It is important that all children get the support they need. Her Majesty’s Prison and Probation Service is working in partnership with Barnardo’s to deliver the National Information Centre on Children of Offenders, which is an online resource to provide support for children affected by having a parent in prison. We are also supporting cross-Government programmes for prevention and diversion work, including the troubled families programme and those focusing on school inclusion.
Good mental health is another particular priority. We recognise the emotional upheaval that a parent going to prison can cause a child, and when children are struggling with poor mental health, that can have a profound impact on the whole of a child’s life. That is why the Government are investing an additional £1.4 billion nationally to transform children and young people’s mental health services. On top of that, the measures proposed in the Government’s Green Paper on children and young people’s mental health will provide £300 million of additional funding to introduce a new mental health workforce to work with mental health leads in schools and colleges and reduce waiting times for those with the most serious conditions.
The Ministry of Justice is working with the Department of Health and Social Care to develop a series of trailblazers that will test such teams outside of mainstream schools, including with youth offending teams.
Where a parent is involved in the justice system, it is vital that families receive support from the outset and that courts are aware that a defendant has children before they are sentenced. That is critical to avoiding those children being unseen or unaccounted for, so we are ensuring that the National Probation Service’s pre-sentence reports, which assist the court in making sentencing decisions, highlight whether an offender has dependent children and the potential impact on those children of a sentence so that that can be considered. We are also working to encourage defendants to tell the court about children, overcoming reluctance or fear if there are concerns that their children will be immediately taken into care. That includes supporting the roll-out of training material developed by the academic expert, Dr Shona Minson, which raises awareness of the diverse implications of maternal imprisonment for children.
Families can play a significant role in supporting an offender. Positive family relationships have been identified as a protective factor in desistance, or ceasing to commit crime. For that reason, the Government are promoting strong family and significant other ties as an important plank of our prison reforms, alongside education and employment.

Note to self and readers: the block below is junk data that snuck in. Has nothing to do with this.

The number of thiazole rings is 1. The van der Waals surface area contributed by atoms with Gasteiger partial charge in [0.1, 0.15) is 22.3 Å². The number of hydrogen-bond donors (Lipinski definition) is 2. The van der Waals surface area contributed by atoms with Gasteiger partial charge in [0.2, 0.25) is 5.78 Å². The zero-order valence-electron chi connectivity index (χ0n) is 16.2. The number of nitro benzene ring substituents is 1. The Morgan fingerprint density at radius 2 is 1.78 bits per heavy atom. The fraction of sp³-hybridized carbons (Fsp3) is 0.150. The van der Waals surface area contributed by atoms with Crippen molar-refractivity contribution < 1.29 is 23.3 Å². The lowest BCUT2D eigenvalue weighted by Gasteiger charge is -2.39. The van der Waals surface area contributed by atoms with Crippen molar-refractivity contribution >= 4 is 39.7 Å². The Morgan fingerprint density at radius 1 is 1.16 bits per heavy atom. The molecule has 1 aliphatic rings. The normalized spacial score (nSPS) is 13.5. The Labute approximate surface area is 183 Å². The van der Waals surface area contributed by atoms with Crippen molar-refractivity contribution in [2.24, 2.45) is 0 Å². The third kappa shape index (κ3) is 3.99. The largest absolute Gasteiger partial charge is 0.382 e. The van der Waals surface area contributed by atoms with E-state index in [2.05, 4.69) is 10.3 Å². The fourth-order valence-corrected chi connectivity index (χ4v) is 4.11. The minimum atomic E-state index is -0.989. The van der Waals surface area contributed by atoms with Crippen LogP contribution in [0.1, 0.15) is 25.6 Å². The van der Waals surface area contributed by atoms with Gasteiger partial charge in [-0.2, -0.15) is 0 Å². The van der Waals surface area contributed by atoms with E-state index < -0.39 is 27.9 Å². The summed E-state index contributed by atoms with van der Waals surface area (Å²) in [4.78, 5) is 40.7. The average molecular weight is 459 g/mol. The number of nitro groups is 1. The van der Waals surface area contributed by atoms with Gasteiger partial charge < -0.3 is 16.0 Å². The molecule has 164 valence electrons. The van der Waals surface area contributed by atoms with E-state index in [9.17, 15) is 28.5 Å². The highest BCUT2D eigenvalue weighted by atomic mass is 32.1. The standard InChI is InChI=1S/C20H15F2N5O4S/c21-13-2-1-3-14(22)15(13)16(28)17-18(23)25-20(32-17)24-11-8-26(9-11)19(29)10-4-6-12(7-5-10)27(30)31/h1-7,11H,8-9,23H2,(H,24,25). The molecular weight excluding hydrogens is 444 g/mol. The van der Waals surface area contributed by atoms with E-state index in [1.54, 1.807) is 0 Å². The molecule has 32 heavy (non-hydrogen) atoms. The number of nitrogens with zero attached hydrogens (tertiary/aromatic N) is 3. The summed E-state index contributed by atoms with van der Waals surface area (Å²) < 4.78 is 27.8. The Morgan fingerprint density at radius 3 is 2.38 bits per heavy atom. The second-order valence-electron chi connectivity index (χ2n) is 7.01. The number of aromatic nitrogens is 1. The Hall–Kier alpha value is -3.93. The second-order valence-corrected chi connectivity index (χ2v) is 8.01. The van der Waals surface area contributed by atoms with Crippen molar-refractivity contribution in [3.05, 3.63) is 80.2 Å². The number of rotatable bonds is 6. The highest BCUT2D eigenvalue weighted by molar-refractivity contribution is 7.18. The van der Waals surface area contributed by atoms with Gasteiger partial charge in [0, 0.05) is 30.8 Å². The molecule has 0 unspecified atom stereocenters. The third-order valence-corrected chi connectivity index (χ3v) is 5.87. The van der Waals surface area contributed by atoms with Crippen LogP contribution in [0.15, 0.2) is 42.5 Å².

Lord Farmer’s report on the importance of strengthening prisoners’ family ties, which my hon. Friend referred to, was published last year. It made several recommendations to strengthen family or significant other ties to help offenders to turn their lives around and protect public safety. Across Government, and through the Ministry of Justice in particular, we have taken forward key recommendations, including giving prison governors the budget and the flexibility to spend their resources appropriately—such as on family-friendly visiting areas—to help prisoners to keep important family or significant other ties.
The Ministry of Justice is developing new performance measures that we will pilot this year for future full implementation. That will provide crucial guidance to deliver more consistent services to improve relationships between prisoners and their families or significant others, such as flexible visitations and family days across the entire prison estate.
A new family and significant other policy framework will be published this year, which will set out requirements for governors in that area. To support that new approach, from April this year all prison governors have been required to produce local strategies that set out how they will support prisoners to improve their engagement with friends and family. We know that maintaining relationships with loved ones is crucial for prisoners and for their families. In England and Wales last year, we spent—